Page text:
Hello everyone! I’m Samantha Berscht and I would like to introduce myself as the new Program Officer for ACE’s Animal Advocacy Research Fund (AARF).
With a bachelor’s degree in cellular and molecular biology, a master’s degree in educational research, and an Associate Diploma from The Royal Conservatory of Music, my background is quite diverse. Add to this a lifelong love of animals, and you can see why I was so keen to become involved with ACE and the Research Fund—this opportunity allows for the joint pursuit of two of my passions: academic research and animal advocacy.
Over the past ten years I have volunteered with several animal-focused nonprofits doing everything from working at free spay-neuter clinics to meeting with federal government representatives to protesting fur products and retail pet sales. These experiences have made me appreciate that there are many ways in which one can advocate for animals.
I am both honored and excited to be involved with the Research Fund, and I look forward to seeing all the unique approaches to animal advocacy as we evaluate future proposals.
Updates from Round 1
The AARF was created in 2016, and the first round of funding was completed in fall of the same year. The seven funded projects from Round 1 are currently in various stages of completion, and as studies wrap up, their results will be uploaded to an open-source format for public viewing.
Dr. Eva Vivalt (Australian National University) and Bobbie Macdonald (Stanford University) recently completed their study on cultured meat, entitled: The Impact of New Products on Ethical Beliefs.
More information about Round 1 projects is available here.
Updates from Round 2
At the beginning of 2017, the oversight committee evaluated 21 proposals and ultimately funded seven of these projects.
Two of these projects focus on studying ways to increase consumer acceptance of cultured meat.1 A team led by Jo Anderson (Faunalytics) will be testing ways to mitigate concerns about the “unnaturalness” of cultured meat, while Noah Castelo (Columbia University) will be exploring improving consumer attitudes towards cultured meat.
Another three projects will focus on testing messages to promote dietary and attitude changes towards veganism. In a series of lab and field experiments, Michal Tagar (Interdisciplinary Center Herzliya) and colleagues will be testing how messages that evoke a sense of moral blame influence attitudes and behaviors towards animals. Lisa Kramer (University of Toronto) will be evaluating the relative efficacy of a large number of messages aimed at reducing meat consumption. Looking specifically at factory farms, Josh Tasoff (Claremont Graduate University) will explore how aversion to images and messages from these institutions relates to an individual’s willingness to change their lifestyle.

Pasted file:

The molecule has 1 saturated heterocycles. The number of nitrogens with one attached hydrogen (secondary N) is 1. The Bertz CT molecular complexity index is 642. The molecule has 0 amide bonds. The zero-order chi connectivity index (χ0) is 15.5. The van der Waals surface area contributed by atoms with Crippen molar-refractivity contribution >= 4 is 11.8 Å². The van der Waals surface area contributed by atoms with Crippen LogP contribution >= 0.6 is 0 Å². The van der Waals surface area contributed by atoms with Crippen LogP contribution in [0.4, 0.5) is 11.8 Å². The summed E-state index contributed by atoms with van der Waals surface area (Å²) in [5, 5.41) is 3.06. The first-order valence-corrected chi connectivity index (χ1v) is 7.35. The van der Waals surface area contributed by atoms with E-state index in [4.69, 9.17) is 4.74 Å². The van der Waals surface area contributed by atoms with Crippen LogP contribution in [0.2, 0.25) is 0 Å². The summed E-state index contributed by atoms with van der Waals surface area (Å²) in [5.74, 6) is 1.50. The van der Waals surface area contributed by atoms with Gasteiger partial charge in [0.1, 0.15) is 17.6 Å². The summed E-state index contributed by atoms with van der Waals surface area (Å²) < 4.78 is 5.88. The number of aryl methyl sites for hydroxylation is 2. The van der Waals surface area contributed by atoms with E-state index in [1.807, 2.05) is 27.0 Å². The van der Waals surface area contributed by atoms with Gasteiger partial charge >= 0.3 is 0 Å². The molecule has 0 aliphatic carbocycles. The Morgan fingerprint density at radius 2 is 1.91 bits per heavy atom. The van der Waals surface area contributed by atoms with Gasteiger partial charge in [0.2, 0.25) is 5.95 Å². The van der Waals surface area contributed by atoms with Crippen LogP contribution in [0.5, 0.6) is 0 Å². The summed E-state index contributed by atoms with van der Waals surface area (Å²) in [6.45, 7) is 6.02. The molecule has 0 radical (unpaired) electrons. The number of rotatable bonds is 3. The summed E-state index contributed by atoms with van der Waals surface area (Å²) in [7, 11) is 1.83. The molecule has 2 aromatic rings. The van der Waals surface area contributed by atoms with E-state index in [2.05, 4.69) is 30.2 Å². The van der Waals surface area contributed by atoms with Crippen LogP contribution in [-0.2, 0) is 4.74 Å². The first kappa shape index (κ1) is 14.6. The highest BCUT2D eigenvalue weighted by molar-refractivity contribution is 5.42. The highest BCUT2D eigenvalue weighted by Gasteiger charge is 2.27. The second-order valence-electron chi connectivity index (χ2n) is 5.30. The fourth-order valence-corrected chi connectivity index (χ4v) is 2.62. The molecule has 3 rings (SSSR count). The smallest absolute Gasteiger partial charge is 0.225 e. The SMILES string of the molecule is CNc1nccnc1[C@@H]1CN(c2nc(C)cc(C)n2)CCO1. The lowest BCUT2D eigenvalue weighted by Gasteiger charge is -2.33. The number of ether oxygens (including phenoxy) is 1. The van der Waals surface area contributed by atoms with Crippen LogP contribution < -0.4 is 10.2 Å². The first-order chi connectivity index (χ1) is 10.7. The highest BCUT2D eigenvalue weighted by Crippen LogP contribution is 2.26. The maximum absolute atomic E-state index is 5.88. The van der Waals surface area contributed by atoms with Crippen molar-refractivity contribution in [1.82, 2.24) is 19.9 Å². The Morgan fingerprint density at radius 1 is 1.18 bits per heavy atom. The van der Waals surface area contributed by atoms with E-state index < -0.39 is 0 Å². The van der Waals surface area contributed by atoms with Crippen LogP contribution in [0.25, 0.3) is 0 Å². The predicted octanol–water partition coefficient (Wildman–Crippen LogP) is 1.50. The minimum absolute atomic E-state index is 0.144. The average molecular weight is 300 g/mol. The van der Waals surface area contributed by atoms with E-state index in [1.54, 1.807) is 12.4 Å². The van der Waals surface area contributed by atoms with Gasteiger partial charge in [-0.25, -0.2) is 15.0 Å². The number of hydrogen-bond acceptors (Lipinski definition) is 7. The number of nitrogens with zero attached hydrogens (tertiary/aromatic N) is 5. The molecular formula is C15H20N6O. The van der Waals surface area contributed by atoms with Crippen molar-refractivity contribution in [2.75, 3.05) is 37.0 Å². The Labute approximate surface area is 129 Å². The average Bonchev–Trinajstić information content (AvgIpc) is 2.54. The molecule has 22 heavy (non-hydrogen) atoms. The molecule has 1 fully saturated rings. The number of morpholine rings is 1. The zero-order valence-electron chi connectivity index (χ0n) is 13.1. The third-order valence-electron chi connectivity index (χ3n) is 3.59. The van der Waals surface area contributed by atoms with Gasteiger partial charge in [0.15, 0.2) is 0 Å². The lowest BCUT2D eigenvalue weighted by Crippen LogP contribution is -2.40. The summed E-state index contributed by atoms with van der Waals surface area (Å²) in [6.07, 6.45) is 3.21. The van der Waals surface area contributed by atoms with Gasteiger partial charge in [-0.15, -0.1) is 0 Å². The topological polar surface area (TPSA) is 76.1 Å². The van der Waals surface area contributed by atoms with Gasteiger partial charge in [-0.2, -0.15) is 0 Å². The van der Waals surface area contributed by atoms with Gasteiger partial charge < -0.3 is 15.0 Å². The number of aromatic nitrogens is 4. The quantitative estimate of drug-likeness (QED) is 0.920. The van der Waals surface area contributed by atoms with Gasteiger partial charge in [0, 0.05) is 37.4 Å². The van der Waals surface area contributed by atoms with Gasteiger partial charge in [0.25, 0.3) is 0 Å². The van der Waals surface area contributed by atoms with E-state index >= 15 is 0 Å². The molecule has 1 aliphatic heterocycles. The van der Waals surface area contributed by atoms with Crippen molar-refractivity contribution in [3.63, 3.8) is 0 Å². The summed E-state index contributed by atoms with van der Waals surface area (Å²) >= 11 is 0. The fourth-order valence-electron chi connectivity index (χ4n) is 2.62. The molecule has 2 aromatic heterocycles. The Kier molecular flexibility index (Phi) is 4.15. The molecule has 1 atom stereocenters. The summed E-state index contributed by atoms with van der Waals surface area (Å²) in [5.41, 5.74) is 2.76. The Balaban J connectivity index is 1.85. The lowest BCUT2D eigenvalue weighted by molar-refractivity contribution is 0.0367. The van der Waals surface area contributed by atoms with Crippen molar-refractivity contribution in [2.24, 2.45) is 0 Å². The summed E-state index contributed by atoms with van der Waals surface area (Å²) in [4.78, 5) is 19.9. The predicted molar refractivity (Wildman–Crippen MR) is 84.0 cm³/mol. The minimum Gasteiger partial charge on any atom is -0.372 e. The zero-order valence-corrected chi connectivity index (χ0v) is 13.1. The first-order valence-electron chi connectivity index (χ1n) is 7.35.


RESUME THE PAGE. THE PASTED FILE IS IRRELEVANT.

Emma Thomas (Flinders University) and colleagues will investigate the impact of conventional versus confrontational forms of animal advocacy. Finally, Steven Rouk (Mercy For Animals) will conduct a replication and extension of their 2015 study examining which characteristics of social media posts are associated with the highest number of impressions.
As these projects progress, more details about them will be posted on our website. For now, you can see an overview of each one here.
Updates from Round 3
In the third round of research funding a total of 20 applications were reviewed and eight of these projects were funded.
Three projects in this round are relevant to specific animal advocacy interventions. Kristof Dhont (University of Kent) will investigate the short- and long-term effects on people’s attitudes towards animals after reading the book Eating Animals by Jonathan Safran Foer. Jared Piazza (Lancaster University) will study the outcome of a 30 day meat-free pledge, which utilizes the smartphones of omnivorous participants. Adam Feltz (Michigan Technological University) will compare three educational interventions (classroom instruction, educational pamphlets, and graphic images) on animal consumption.
Persis Eskander (Wild-Animal Suffering Research) will conduct a foundational research project which aims to examine the mortality rates of vertebrate wild animals due to agricultural practices in the United States. An ethnographic study was also selected in which Steven Rouk (Mercy For Animals) will examine the unique challenges of transitioning to a plant based diet in Latin America. Wiebke Bleidorn (UC Davis) will develop a model for speaking to people based on their specific concerns regarding animal products, using the three major motives for vegetarianism—morality, health, and environment—as a starting point. João Graça (University of Lisbon) will lead an international study to determine which messages about plant-based eating lead to changes in intention and behavior, based on personality.
Finally, Andrew Jalil (Occidental College) is conducting research on food choices, but would prefer to keep the aims of the study confidential until more information has been collected.
A brief summary of these projects—along with some related publications—will be posted to the AARF website shortly.